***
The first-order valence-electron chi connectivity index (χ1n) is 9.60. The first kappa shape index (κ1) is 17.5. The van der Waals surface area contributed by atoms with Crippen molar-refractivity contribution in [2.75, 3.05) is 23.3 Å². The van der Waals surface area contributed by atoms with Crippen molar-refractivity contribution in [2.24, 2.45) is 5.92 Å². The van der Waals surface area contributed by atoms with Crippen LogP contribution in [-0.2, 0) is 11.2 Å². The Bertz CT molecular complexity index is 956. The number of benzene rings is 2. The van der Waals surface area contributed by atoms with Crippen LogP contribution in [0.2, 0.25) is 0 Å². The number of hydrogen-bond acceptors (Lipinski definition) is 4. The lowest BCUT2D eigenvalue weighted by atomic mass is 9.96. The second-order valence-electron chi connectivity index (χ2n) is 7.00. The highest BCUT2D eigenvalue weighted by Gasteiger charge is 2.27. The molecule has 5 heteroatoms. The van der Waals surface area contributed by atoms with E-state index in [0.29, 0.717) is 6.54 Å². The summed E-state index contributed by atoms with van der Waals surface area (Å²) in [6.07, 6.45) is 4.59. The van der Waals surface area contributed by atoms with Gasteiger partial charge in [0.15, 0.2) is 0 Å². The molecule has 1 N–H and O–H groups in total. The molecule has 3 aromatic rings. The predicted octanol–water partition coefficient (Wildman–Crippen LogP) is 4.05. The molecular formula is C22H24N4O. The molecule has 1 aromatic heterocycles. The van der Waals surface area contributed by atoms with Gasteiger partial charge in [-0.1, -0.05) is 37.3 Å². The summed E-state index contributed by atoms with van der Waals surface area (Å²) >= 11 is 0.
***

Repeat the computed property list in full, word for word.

The first-order valence-electron chi connectivity index (χ1n) is 9.60. The first kappa shape index (κ1) is 17.5. The van der Waals surface area contributed by atoms with Crippen molar-refractivity contribution in [2.75, 3.05) is 23.3 Å². The van der Waals surface area contributed by atoms with Crippen molar-refractivity contribution in [2.24, 2.45) is 5.92 Å². The van der Waals surface area contributed by atoms with Crippen LogP contribution in [-0.2, 0) is 11.2 Å². The Bertz CT molecular complexity index is 956. The number of benzene rings is 2. The van der Waals surface area contributed by atoms with Crippen LogP contribution in [0.2, 0.25) is 0 Å². The number of hydrogen-bond acceptors (Lipinski definition) is 4. The lowest BCUT2D eigenvalue weighted by atomic mass is 9.96. The second-order valence-electron chi connectivity index (χ2n) is 7.00. The highest BCUT2D eigenvalue weighted by Gasteiger charge is 2.27. The molecule has 5 heteroatoms. The van der Waals surface area contributed by atoms with E-state index in [0.29, 0.717) is 6.54 Å². The summed E-state index contributed by atoms with van der Waals surface area (Å²) in [6.07, 6.45) is 4.59. The van der Waals surface area contributed by atoms with Gasteiger partial charge in [0.15, 0.2) is 0 Å². The molecule has 1 N–H and O–H groups in total. The molecule has 3 aromatic rings. The predicted octanol–water partition coefficient (Wildman–Crippen LogP) is 4.05. The molecular formula is C22H24N4O. The molecule has 1 aromatic heterocycles. The van der Waals surface area contributed by atoms with Gasteiger partial charge in [-0.1, -0.05) is 37.3 Å². The summed E-state index contributed by atoms with van der Waals surface area (Å²) >= 11 is 0.